Kwale, Kenya: A family in Mwembe Ngoma village in Msambweni is mourning the death of a son it claims was murdered in South Africa by xenophobic mobs last month, apparently for living with a South African woman.
Hassan Stima, who was a casual labourer is said to have been attacked in his house on April 17 in Johannesburg City two weeks ago, but the identity of the woman has not been given.
This would be the first known death of a Kenyan in South Africa's anti-African xenophobia, where Africans from other countries are killed for owning shops and befriending South African women. Poor black South Africans also accuse foreigners of taking away jobs.
Yesterday, the director of diaspora affairs at the Foreign Affairs Ministry denied knowledge of Hassan, or any other Kenyans who have died in South Africa, and claimed all Kenyans nationals in the country are safe.
But he disclosed that a Kenyan civil servant was found dead in a hotel in that country but he did not identify him or state the cause of death.
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"Xenophobic attacks never targeted Kenyans. From our daily reports from Pretoria, Kenyans remain safe. The only death we are aware of is that of a Kenyan civil servant who died in a hotel room," said Mr Oloo.
The Standard has since established that Hassan might have been living in South Africa illegally. Unconfirmed reports say up to eight Kenyans from the Coast may have been killed in the violence, and the corpses are still in morgues in Johannesburg.
On Monday, Hassan's father Mohamed Stima said relatives living in South Africa telephoned to inform him that his son was attacked by a mob in his house and hit him on the head with a blunt object, which led to internal bleeding.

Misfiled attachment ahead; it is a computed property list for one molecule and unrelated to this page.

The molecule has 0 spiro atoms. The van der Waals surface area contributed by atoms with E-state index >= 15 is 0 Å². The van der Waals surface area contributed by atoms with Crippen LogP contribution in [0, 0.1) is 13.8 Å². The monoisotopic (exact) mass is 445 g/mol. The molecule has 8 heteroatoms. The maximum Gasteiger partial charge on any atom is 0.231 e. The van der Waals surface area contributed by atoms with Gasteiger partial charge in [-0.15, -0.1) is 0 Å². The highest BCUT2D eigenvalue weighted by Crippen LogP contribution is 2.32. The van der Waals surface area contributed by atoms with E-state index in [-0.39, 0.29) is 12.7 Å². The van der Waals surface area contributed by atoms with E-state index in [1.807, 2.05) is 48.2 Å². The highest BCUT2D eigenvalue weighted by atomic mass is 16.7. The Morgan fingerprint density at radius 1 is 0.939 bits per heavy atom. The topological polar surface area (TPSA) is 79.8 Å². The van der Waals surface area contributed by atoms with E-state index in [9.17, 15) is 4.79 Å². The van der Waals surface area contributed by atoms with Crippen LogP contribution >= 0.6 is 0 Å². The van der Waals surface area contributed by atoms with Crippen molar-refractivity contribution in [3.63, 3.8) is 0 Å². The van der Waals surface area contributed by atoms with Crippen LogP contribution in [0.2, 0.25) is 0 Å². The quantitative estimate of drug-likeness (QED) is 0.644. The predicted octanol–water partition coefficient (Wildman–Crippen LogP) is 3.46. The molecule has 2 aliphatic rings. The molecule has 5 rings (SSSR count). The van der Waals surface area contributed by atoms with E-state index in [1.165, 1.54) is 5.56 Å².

"My in-law, who is in South Africa informed me that my son was then rushed to the hospital where he was admitted. He died while undergoing treatment," said Mr Stima.
A relative who asked not be named told The Standard that Hassan died after six days in the Intensive Care Unit, adding that 12 Kenyans lived in the same apartment block as Hassan.
According to the family, Hassan left the country when he was 17 years in 1996, but could not state what jobs he held. Other members claim the deceased went to South Africa in 2001 by road and returned to Kenyan in 2006, then returned the same year.
His father describes him as religious person who loved to study Islamic material.
Since the family learnt of his death, they kept constant communications with the alleged in laws in South Africa in a bid to have the body flown home for burial.
"All we have been doing is to try and have the body brought so that we can bury our son," said Stima. His cousin, Kassim Mohammed who is coordinating the burial arrangement in Mwembe Ngoma said they expect the body to be brought any time.